Liveblogging Cote d'Ivoire Parliamentary

By Chris Doten | December 18, 2016

Large Photo
POECI Agents de Données at work for Côte d'Ivoire's 2016 Legislative Elections
POECI Agents de Données at work for Côte d'Ivoire's 2016 Legislative Elections

Bonjour Cote d'Ivoire!

Sarah and I are on the ground here with POECI for the parliamentary elections today - we'll be sharing some anecdotes from the field as time permits. Most recent at top.

Half Past Tired

We’re now in the final push tonight. I’m sure it sounds terribly sycophantic, but the team here has done a really extraordinary job- they are ONE OBSERVER away from getting 100% of all reports from all the people. No one quit, no one sick, no one who flaked or screwed up so badly they had to get dropped. This one last person is asleep, apparently, but we’re considering getting a helicopter and collecting the info that way.

As virtually all data is in across the board, clear patterns begin to emerge - and outliers stand out. POECI observers are sending incredibly complicated text messages - how accurately would you be able to type this on a feature phone? 


Apollo has a system for “logical checks” built in where you can look for things that are weird or real outliers- over 10% of ballots that were spoiled, for instance, or more total votes than registered voters. Most of the time it’s an error by the observer that is easily fixed, but sometimes the numbers are either correct, but unusual, or wrong but what the official results of the polling station indicate.

Mental capacity not at the highest right now. My favorite activity when my brain freezes over these days is to watch the progress of our Facebook ad buys- as Sarah mentioned, it’s very gratifying

One note: as it happens, Ivoirians are pretty anti-smoking. Our friend Anis is from Tunis; therefore, he’s a smoker. The POECI team ribs him relentlessly about it. - Chris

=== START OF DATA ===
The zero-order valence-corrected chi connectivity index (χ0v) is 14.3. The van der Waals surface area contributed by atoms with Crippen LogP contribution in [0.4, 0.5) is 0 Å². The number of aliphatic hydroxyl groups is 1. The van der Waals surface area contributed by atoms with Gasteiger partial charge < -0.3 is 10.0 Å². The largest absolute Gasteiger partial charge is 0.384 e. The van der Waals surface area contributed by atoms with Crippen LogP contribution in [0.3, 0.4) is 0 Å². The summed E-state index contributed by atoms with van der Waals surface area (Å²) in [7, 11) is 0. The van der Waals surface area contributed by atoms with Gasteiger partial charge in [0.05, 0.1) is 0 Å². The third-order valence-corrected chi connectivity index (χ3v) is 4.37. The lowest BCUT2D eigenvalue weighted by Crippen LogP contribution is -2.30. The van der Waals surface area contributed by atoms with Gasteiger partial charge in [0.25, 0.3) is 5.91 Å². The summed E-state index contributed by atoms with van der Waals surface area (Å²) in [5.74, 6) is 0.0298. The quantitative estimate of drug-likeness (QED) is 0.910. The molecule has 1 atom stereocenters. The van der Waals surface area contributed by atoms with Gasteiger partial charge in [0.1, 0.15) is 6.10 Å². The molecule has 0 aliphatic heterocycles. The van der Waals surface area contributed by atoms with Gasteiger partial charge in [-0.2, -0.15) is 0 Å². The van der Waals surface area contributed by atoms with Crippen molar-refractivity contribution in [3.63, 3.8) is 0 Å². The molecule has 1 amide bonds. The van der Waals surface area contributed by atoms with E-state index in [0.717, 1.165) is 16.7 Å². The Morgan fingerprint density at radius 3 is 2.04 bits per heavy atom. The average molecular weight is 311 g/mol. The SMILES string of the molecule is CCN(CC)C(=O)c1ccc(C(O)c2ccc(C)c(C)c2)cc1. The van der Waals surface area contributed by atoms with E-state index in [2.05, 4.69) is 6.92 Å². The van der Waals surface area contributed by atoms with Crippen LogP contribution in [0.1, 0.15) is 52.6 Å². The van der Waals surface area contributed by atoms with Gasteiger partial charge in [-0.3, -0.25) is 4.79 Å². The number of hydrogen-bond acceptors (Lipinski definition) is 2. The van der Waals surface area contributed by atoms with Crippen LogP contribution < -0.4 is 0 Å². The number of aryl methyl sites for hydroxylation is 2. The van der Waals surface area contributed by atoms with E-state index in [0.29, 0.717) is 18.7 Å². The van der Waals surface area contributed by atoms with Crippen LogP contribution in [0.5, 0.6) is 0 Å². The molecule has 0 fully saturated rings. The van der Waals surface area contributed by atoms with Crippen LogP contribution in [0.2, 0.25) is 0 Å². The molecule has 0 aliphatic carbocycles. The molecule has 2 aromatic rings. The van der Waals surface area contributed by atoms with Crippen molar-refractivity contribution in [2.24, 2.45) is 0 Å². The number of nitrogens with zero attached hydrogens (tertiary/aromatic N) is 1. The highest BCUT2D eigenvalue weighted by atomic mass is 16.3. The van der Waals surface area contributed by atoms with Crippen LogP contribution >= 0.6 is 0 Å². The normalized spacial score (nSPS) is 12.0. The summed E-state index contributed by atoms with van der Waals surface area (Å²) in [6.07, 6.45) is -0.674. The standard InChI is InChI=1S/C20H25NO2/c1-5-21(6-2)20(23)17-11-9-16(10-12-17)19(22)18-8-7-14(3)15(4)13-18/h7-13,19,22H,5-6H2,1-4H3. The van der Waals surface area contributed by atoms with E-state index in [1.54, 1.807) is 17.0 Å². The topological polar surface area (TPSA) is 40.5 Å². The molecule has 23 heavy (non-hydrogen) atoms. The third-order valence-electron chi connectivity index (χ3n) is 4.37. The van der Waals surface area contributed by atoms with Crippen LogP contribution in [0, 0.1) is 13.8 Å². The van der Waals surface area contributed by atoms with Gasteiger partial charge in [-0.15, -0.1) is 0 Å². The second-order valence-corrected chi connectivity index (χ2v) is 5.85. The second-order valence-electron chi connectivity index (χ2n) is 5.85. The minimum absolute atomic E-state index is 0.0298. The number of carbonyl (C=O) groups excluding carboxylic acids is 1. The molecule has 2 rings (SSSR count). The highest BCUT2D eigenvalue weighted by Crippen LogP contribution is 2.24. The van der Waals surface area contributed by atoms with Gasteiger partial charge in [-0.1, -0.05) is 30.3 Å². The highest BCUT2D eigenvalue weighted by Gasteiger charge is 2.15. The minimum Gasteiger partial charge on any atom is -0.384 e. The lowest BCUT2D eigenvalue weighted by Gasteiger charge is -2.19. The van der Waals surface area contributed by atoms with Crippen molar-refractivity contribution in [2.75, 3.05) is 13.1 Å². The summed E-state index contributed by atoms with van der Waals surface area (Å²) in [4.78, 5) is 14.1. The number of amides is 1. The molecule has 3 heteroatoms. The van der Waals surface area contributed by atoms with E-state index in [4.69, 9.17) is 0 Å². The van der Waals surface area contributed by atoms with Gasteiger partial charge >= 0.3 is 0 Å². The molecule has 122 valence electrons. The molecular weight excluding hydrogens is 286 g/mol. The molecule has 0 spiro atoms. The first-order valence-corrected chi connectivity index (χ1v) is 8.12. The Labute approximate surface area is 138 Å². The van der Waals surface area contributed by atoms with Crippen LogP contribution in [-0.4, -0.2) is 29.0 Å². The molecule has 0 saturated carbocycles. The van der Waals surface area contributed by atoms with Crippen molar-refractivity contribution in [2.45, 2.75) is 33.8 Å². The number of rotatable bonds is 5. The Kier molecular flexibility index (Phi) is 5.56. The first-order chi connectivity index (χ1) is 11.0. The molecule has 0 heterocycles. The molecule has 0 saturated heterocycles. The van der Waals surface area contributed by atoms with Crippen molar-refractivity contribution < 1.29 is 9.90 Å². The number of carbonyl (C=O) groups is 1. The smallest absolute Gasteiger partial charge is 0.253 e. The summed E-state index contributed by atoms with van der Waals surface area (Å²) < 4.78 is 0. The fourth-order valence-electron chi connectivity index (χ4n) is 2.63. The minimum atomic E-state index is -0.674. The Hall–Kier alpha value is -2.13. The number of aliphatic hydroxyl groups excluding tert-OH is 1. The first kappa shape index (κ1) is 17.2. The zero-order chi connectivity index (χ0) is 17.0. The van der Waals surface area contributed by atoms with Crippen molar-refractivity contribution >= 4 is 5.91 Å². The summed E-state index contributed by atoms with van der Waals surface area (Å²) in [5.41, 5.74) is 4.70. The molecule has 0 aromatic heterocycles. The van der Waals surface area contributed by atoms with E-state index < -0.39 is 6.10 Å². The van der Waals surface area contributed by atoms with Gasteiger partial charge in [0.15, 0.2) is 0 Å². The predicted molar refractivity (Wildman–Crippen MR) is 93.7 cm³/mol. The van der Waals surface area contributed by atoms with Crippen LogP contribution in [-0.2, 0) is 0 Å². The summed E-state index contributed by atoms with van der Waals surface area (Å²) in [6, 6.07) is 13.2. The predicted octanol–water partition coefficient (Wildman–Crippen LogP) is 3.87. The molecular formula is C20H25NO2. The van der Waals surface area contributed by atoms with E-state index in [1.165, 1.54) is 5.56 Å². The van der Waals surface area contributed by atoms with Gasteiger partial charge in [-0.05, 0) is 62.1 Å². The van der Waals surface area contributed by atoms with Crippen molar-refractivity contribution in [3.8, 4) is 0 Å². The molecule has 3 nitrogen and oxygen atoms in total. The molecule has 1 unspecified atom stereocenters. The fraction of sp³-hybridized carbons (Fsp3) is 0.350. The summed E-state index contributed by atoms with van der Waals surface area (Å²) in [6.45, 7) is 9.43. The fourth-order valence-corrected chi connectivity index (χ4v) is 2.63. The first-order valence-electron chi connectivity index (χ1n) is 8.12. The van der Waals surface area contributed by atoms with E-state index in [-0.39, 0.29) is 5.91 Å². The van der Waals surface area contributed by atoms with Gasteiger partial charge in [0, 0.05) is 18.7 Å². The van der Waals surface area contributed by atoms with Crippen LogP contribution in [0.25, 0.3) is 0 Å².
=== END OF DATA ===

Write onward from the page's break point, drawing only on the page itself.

11:00 PM

Well, the polls closed over five hours ago now, and our data team is still busy following up with observers out in the field - both chasing those who haven’t submitted data, and ensuring the integrity of what has already been texted in. As Chris mentioned, it could potentially be a long night, and in the meantime, a team of data analysts are sorting through the data to identify irregularities and assess the figures coming in. POECI has a press conference scheduled for 11:30 am tomorrow, so it’s vital that we have as much data cleaned and validated before then as possible. 

A key element of POECI’s work is also to make sure all their hard work and analysis is seen by a maximum number of Ivoirians, and part of our scope of work out here has been to support them with their social media strategy and outreach during the PVT. They have a great communications team, but not quite the national outreach they need to reach certain key demographics - particularly youth. We eventually agreed on an advertising budget for Facebook, and from the time the first ad campaign was launched on December 15th, their “likes” jumped 167% from 7,834 to just shy of 21,000 as of this posting. It’s frustrating that such measures are required (as in - how FB’s algorithm’s are designed basically to suppress group posts unless you shell out money to “boost” them), but it is certainly rewarding when you see hundreds of people engaging with POECI through likes, shares, private messages, and offers to volunteer. - Sarah 

3:30 PM

Observers did an amazing job of getting their morning data in - data clerks were able to chase down those who didn't text in right away. WIth all that in hand, the analysis team crunches the numbers to try and figure out what it all means. From there, it gets handed off to a team who writes up an official statement draft for discussion and debate by the senior leadership. In our case, we also started putting together some factoid graphics to highlight particularly important aspects of the data. You can see the finished mid-day statement here. Everyone's really dragging mid-afternoon; people eat late here, so by now we're all a wee bit hungry.

We're rotating out the first group of data clerks-  the new crew looks a bit more bright-eyed and bushy-tailed. They are stuck here until as late as 1:00 AM, so we've got a long way to go still... - Chris

1:45 PM